Children of the movement: the sons and daughters of Martin Luther King, Jr., Malcolm X, Elijah Muhammad, George Wallace, Andrew Young, Julian Bond, Stokely Carmichael, Bob Moses, James Chaney, Elaine Brown, and others reveal how the civil rights movement tested and transformed their families by John Blake.
This book of essays features the children of civil rights leaders reflecting on the changes the movement made in their families. Chosen because Freda was learning about the civil rights movement and educating her family, particularly her mother.
Sugar’s life in the hood: the story of a former welfare mother by Sugar Turner
A first person chronicle of the struggle of a welfare mother trying to raise a family, make ends meet with welfare and low paying jobs, find a relationship and avoid the pitfalls of substance abuse.  Chosen because it mirrors the struggles in Mama.
Unsung heroines: single mothers and the American dream by Ruth Sidel examines the lives of singles mothers and their needs for comprehensive healthcare, adequate childcare, and jobs at a living wage to succeed.  Chosen because these topics were relevant in the struggles Mildred Peacock faced in Mama.
Dreams to reality: help for young moms: education, career, and life choices by Laura Haskins-Bookser.
This book draws upon the real life experiences of a young teenage mother and offers advice on setting goals, and well as information on relationships, finances, college, paternity issues, job training, and travel.

Getting ghost: two young lives and the struggle for the soul of an American city by Luke Bermann
This author describes the effects of discrimination, combined with the loss of major industrial employers, focusing on the illegal drug trade and the lives of two young black drug dealers in Detroit.  Chosen because similar events happened in Mama – factories closing, difficulties finding jobs, and drug use.


April 21, 2010


Author: Octavia Butler

Title: Fledgling

Genre: African American Lit

Publication Date: 2005

Number of Pages: 317

Geographical Setting: New Orleans

Time Period: Present Day

Series: N/A

Plot Summary:  A girl awakens, starving, injured, and near death with an overwhelming thirst for blood.  As she recovers, she becomes aware that she has lost her memory and doesn’t know who she is or where her family has gone.  She appears to be a nine year old girl but she begins to wonder if she is actually human.  After a few days of confusion, Shori is found by her father and learns she isn’t human, but Ina, an alien race that forms symbiotic relationships with humans.  As Shori learns about her people, she realizes that her family is under attack by unknown assailants.  Fleeing for her life, Shori must use her wits and her newfound abilities to combat those who seek to kill her and her allies.  Before long, it becomes clear that she is being targeted by members of her family who disapprove of the genetic experiments which created her.   Despite this book’s fantastical frame, it deals with very modern and realistic issues of race.  It is a story that entertains while provoking thoughts about racial equality.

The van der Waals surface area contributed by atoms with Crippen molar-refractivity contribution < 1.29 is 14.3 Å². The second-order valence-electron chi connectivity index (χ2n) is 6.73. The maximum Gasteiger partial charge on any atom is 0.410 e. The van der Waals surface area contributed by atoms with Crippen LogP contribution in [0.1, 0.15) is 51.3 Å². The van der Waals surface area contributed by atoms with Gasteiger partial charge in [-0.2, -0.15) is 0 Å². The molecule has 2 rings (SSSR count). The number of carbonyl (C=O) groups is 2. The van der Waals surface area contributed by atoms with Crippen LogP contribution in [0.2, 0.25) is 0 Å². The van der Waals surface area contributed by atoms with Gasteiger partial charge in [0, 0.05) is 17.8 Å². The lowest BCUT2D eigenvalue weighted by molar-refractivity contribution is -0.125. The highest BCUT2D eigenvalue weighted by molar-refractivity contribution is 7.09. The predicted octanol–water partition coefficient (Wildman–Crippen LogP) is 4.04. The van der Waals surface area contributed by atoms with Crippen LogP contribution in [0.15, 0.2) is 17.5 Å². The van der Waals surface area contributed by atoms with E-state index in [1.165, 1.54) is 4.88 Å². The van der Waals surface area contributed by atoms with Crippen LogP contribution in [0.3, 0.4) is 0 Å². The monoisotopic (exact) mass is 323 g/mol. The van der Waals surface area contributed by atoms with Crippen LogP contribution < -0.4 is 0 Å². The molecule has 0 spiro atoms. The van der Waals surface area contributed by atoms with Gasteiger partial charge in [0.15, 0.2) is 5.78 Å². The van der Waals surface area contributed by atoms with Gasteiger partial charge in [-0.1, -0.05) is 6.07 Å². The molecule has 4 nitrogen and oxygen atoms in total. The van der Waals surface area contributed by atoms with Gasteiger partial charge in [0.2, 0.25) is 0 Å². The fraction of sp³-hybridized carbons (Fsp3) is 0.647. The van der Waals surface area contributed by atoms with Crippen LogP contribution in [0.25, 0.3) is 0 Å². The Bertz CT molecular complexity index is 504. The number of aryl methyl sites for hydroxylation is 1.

Subject Headings:  Genetic research; Women vampires; Racism; Miscegenation; African-American vampires; Vampires; African-American girls; Amnesiacs; African-American women; Families of murder victims; Sexuality; Experiments; Horror stories

Appeal:  compelling, deliberate, engrossing, detailed, dramatic, evocative, intriguing, lifelike, realistic, vivid, complex, explicitly violent, layered, racy, strong language, detailed setting, dangerous, thoughtful

3 terms that best describe this book:  racy, thoughtful, dramatic

Similar Works/Authors:


3 Relevant Non-Fiction Works and Authors:

Vampires: The Occult Truth by Konstantinos: This book examines vampire folklore and the modern vampire subculture.  This book provides an all inclusive look at vampire history, legend, and reality.

The Subject of Race in American Science Fiction by Sharon DeGraw:  This book examines the science fiction genre and its tradition of examining racial issues.  DeGraw argues that speculative fiction has a lot to add to the modern discussion of race and racism.

Human Genetic Engineering: A Guide for Activists, Skeptics, and the Very Perplexed:  This introductory text provides a summary of this complex and controversial science.  This is a great way for the curious reader of Fledgling to become more familiar with this increasingly important topic.

3 Relevant Fiction Works and Authors:

The Handmaid’s Tale by Margaret Atwood: This speculative novel uses a dystopian future to examine issues of women’s rights and feminism.  Readers who appreciate Butler’s unique handling of sensitive topics will appreciate Atwood’s similar style.

The Left Hand of Darkness by Ursula Le Guin: In this book a space traveler must overcome societal prejudices and obstacles to complete his mission.  Le Guin’s exploration of the outsider will remind readers of Shori’s feelings of alienation in her society.

My Soul to Keep by Tananarive Due:  If you enjoyed the horror elements of Fledgling than this novel of an African American family under attack by supernatural powers will thrill and satisfy.

Name:  Bethany Bates